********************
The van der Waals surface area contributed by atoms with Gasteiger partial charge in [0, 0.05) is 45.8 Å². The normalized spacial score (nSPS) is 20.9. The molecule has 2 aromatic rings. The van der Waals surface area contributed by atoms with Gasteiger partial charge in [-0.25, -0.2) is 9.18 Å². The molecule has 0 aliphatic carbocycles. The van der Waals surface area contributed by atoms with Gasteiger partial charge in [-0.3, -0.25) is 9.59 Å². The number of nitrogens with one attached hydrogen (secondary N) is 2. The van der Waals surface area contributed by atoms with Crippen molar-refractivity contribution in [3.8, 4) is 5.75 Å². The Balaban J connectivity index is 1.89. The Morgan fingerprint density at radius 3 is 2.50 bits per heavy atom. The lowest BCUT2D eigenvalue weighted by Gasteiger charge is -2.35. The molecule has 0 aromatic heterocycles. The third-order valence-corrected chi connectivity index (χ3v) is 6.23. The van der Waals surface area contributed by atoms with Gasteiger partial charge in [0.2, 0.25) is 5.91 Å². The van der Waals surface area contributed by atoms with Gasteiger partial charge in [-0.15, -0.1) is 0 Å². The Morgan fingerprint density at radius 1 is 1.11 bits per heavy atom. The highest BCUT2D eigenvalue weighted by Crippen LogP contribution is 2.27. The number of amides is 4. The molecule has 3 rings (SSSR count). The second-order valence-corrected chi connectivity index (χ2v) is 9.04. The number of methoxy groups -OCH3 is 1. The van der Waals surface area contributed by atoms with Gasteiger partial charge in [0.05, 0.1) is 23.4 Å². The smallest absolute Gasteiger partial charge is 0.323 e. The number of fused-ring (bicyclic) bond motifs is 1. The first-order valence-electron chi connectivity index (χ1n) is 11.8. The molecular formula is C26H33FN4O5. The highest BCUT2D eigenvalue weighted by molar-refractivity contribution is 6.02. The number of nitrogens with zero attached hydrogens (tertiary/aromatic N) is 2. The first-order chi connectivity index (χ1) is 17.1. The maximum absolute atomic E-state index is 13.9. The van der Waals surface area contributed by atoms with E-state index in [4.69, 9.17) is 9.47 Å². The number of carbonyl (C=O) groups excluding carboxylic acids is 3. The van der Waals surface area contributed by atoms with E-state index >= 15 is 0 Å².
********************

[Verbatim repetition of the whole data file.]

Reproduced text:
The van der Waals surface area contributed by atoms with Gasteiger partial charge in [0, 0.05) is 45.8 Å². The normalized spacial score (nSPS) is 20.9. The molecule has 2 aromatic rings. The van der Waals surface area contributed by atoms with Gasteiger partial charge in [-0.25, -0.2) is 9.18 Å². The molecule has 0 aliphatic carbocycles. The van der Waals surface area contributed by atoms with Gasteiger partial charge in [-0.3, -0.25) is 9.59 Å². The number of nitrogens with one attached hydrogen (secondary N) is 2. The van der Waals surface area contributed by atoms with Crippen molar-refractivity contribution in [3.8, 4) is 5.75 Å². The Balaban J connectivity index is 1.89. The Morgan fingerprint density at radius 3 is 2.50 bits per heavy atom. The lowest BCUT2D eigenvalue weighted by Gasteiger charge is -2.35. The molecule has 0 aromatic heterocycles. The third-order valence-corrected chi connectivity index (χ3v) is 6.23. The van der Waals surface area contributed by atoms with Gasteiger partial charge in [0.2, 0.25) is 5.91 Å². The van der Waals surface area contributed by atoms with Gasteiger partial charge in [-0.15, -0.1) is 0 Å². The Morgan fingerprint density at radius 1 is 1.11 bits per heavy atom. The highest BCUT2D eigenvalue weighted by Crippen LogP contribution is 2.27. The number of amides is 4. The molecule has 3 rings (SSSR count). The second-order valence-corrected chi connectivity index (χ2v) is 9.04. The number of methoxy groups -OCH3 is 1. The van der Waals surface area contributed by atoms with Gasteiger partial charge in [0.05, 0.1) is 23.4 Å². The smallest absolute Gasteiger partial charge is 0.323 e. The number of fused-ring (bicyclic) bond motifs is 1. The first-order valence-electron chi connectivity index (χ1n) is 11.8. The molecular formula is C26H33FN4O5. The highest BCUT2D eigenvalue weighted by molar-refractivity contribution is 6.02. The number of nitrogens with zero attached hydrogens (tertiary/aromatic N) is 2. The first-order chi connectivity index (χ1) is 17.1. The maximum absolute atomic E-state index is 13.9. The van der Waals surface area contributed by atoms with E-state index in [4.69, 9.17) is 9.47 Å². The number of carbonyl (C=O) groups excluding carboxylic acids is 3. The van der Waals surface area contributed by atoms with E-state index >= 15 is 0 Å².